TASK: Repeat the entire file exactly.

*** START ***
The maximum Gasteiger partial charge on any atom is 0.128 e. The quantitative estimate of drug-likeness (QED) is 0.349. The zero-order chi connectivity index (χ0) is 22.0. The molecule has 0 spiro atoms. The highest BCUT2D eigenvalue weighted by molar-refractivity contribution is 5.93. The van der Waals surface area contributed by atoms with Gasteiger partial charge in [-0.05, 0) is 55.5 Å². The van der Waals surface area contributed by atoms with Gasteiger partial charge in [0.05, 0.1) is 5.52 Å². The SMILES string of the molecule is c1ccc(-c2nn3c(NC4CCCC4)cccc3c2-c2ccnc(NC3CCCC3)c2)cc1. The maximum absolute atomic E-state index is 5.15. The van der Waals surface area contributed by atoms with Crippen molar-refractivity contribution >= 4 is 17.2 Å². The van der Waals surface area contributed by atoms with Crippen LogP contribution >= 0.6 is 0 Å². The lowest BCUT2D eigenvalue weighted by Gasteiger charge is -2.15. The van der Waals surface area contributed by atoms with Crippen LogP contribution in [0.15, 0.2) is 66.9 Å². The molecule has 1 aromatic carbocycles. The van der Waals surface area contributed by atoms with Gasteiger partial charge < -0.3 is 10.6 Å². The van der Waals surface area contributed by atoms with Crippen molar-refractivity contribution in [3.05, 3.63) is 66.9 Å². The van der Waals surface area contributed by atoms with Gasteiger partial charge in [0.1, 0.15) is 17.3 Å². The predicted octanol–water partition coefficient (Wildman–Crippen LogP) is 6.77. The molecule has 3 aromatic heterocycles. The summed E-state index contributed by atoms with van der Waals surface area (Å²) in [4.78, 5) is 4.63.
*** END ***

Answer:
The maximum Gasteiger partial charge on any atom is 0.128 e. The quantitative estimate of drug-likeness (QED) is 0.349. The zero-order chi connectivity index (χ0) is 22.0. The molecule has 0 spiro atoms. The highest BCUT2D eigenvalue weighted by molar-refractivity contribution is 5.93. The van der Waals surface area contributed by atoms with Gasteiger partial charge in [-0.05, 0) is 55.5 Å². The van der Waals surface area contributed by atoms with Gasteiger partial charge in [0.05, 0.1) is 5.52 Å². The SMILES string of the molecule is c1ccc(-c2nn3c(NC4CCCC4)cccc3c2-c2ccnc(NC3CCCC3)c2)cc1. The maximum absolute atomic E-state index is 5.15. The van der Waals surface area contributed by atoms with Crippen molar-refractivity contribution >= 4 is 17.2 Å². The van der Waals surface area contributed by atoms with Crippen LogP contribution >= 0.6 is 0 Å². The lowest BCUT2D eigenvalue weighted by Gasteiger charge is -2.15. The van der Waals surface area contributed by atoms with Crippen LogP contribution in [0.15, 0.2) is 66.9 Å². The molecule has 1 aromatic carbocycles. The van der Waals surface area contributed by atoms with Gasteiger partial charge < -0.3 is 10.6 Å². The van der Waals surface area contributed by atoms with Crippen molar-refractivity contribution in [3.05, 3.63) is 66.9 Å². The van der Waals surface area contributed by atoms with Gasteiger partial charge in [0.1, 0.15) is 17.3 Å². The predicted octanol–water partition coefficient (Wildman–Crippen LogP) is 6.77. The molecule has 3 aromatic heterocycles. The summed E-state index contributed by atoms with van der Waals surface area (Å²) in [4.78, 5) is 4.63.